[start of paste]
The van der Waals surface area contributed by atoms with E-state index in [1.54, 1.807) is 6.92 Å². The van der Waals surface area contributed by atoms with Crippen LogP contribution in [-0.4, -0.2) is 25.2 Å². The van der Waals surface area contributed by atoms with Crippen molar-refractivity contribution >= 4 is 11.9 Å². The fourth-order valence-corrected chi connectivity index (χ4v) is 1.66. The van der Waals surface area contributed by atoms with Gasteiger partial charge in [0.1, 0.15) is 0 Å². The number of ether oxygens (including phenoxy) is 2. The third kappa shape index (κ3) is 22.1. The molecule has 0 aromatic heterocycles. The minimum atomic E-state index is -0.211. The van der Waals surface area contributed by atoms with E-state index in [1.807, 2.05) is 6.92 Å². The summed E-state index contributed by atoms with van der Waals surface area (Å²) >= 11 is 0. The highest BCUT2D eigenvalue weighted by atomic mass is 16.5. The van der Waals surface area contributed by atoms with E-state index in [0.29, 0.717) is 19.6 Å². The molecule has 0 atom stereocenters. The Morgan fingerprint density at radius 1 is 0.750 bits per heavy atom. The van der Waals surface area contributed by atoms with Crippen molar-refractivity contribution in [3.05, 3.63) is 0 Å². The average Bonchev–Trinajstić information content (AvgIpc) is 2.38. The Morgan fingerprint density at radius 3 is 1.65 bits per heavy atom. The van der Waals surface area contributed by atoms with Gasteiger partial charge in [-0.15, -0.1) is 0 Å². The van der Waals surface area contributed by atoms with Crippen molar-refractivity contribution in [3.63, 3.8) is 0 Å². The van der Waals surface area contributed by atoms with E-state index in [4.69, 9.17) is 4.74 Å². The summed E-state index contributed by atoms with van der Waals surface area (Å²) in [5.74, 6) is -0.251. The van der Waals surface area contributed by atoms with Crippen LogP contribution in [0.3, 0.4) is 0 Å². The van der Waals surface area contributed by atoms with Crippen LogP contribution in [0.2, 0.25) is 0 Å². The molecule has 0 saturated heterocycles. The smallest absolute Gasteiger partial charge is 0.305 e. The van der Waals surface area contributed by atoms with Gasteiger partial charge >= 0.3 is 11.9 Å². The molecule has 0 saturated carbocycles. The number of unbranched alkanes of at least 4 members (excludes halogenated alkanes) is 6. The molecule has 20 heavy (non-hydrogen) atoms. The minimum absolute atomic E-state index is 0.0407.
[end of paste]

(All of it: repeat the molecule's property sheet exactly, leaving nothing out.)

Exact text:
The van der Waals surface area contributed by atoms with E-state index in [1.54, 1.807) is 6.92 Å². The van der Waals surface area contributed by atoms with Crippen LogP contribution in [-0.4, -0.2) is 25.2 Å². The van der Waals surface area contributed by atoms with Crippen molar-refractivity contribution >= 4 is 11.9 Å². The fourth-order valence-corrected chi connectivity index (χ4v) is 1.66. The van der Waals surface area contributed by atoms with Gasteiger partial charge in [0.1, 0.15) is 0 Å². The number of ether oxygens (including phenoxy) is 2. The third kappa shape index (κ3) is 22.1. The molecule has 0 aromatic heterocycles. The minimum atomic E-state index is -0.211. The van der Waals surface area contributed by atoms with E-state index in [1.807, 2.05) is 6.92 Å². The summed E-state index contributed by atoms with van der Waals surface area (Å²) >= 11 is 0. The highest BCUT2D eigenvalue weighted by atomic mass is 16.5. The van der Waals surface area contributed by atoms with E-state index in [0.29, 0.717) is 19.6 Å². The molecule has 0 atom stereocenters. The Morgan fingerprint density at radius 1 is 0.750 bits per heavy atom. The van der Waals surface area contributed by atoms with Crippen molar-refractivity contribution in [3.05, 3.63) is 0 Å². The average Bonchev–Trinajstić information content (AvgIpc) is 2.38. The Morgan fingerprint density at radius 3 is 1.65 bits per heavy atom. The van der Waals surface area contributed by atoms with Gasteiger partial charge in [-0.15, -0.1) is 0 Å². The van der Waals surface area contributed by atoms with Crippen molar-refractivity contribution in [3.63, 3.8) is 0 Å². The van der Waals surface area contributed by atoms with E-state index in [4.69, 9.17) is 4.74 Å². The summed E-state index contributed by atoms with van der Waals surface area (Å²) in [5.74, 6) is -0.251. The van der Waals surface area contributed by atoms with Crippen LogP contribution in [0.3, 0.4) is 0 Å². The van der Waals surface area contributed by atoms with Crippen LogP contribution in [0.2, 0.25) is 0 Å². The molecule has 0 saturated heterocycles. The smallest absolute Gasteiger partial charge is 0.305 e. The van der Waals surface area contributed by atoms with Gasteiger partial charge >= 0.3 is 11.9 Å². The molecule has 0 saturated carbocycles. The number of unbranched alkanes of at least 4 members (excludes halogenated alkanes) is 6. The molecule has 20 heavy (non-hydrogen) atoms. The minimum absolute atomic E-state index is 0.0407.